Feel free to use it as a starting point if you want to give FiberMesh a go.
For the material I chose the ToyPlastic material from ZBrush. It might sound like an odd choice but I liked the end result best.
I also learned that creating a shorter undercoat beneath a longer coat provided the best results and good coverage. What I ended up with were the following fur sections:
- a short undercoat and longer coat to fill the whole body
- a belly ridge
- ear tufts
- longer fur for the neck/throat
- and a short coarse ridge along the spine
Using a FiberMesh preset from ZBrush I added some patches of grass to add some colour variation and vegetation to the scene.
I created a little overview demonstrating which brushes and colours I have used for the final sculpt. Only basic brushes from inside of ZBrush have been used to keep the process as simple as possible.
The colours were sampled from various pictures while keeping in mind the lighting conditions.
Since I wanted the freedom to experiment with my lights, I didn't use one of ZBrush's Matcap materials (as they have the light information baked inside them already).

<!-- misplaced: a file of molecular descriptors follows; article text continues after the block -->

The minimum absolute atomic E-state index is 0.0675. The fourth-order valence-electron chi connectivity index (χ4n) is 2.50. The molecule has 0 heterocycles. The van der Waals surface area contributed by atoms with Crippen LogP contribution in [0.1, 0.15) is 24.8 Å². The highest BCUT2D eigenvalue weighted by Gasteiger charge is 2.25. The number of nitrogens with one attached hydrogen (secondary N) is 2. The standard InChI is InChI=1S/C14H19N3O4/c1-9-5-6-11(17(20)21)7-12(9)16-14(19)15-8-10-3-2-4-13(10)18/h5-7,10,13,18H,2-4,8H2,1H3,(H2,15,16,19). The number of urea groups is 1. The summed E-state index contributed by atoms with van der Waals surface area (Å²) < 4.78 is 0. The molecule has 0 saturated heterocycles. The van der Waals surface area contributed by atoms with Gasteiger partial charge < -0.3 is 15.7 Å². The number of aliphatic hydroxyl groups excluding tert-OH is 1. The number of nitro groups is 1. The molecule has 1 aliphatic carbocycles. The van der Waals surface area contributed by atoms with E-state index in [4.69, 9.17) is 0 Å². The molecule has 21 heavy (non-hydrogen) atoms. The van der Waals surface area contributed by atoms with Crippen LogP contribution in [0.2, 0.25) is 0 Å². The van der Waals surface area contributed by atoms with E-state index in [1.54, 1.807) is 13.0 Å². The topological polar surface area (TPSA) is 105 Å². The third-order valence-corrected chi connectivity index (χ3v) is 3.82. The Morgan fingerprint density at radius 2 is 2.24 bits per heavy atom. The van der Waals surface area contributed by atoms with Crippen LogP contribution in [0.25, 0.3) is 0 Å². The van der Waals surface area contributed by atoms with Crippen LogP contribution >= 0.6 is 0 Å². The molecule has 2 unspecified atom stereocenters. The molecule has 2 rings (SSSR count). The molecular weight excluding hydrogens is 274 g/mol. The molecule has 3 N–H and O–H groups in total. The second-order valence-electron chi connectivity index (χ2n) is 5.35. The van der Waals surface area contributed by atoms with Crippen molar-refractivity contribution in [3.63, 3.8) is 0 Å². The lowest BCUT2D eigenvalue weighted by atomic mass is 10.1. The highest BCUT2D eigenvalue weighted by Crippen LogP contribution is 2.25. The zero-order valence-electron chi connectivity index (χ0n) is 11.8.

Instead I chose a standard material and added a 3-point lighting. It is a fairly simple setup, but by adjusting the colour to mimic a natural tone from the kudus environment it gave a very nice result.
It also added some interesting shadows which provided the model with a bit more depth.
Since this was the first time that I had actually used Photoshop to touch up one of my renders, it did seem a bit overwhelming at first.
Thank god the Internet has a lot of great tutorials to teach you what to do. To tackle this last step I used the composition guide from Pablo Munoz G.
Although I did initially play with the parameters quite a lot, in the end I only added a background image, some DOF and color corrected some parts to match the new background.
The whole project proved to be a much larger challenge than I initially anticipated, but I also learned a lot from it.
I had to teach myself many new skills which will prove to be useful for future projects. And although the final piece still makes me very proud, I also know that there is still a lot to learn and improve upon.
I hope my breakdown of this project could provide you with some valuable tips. Please keep challenging yourself, it’s the best way of going forward.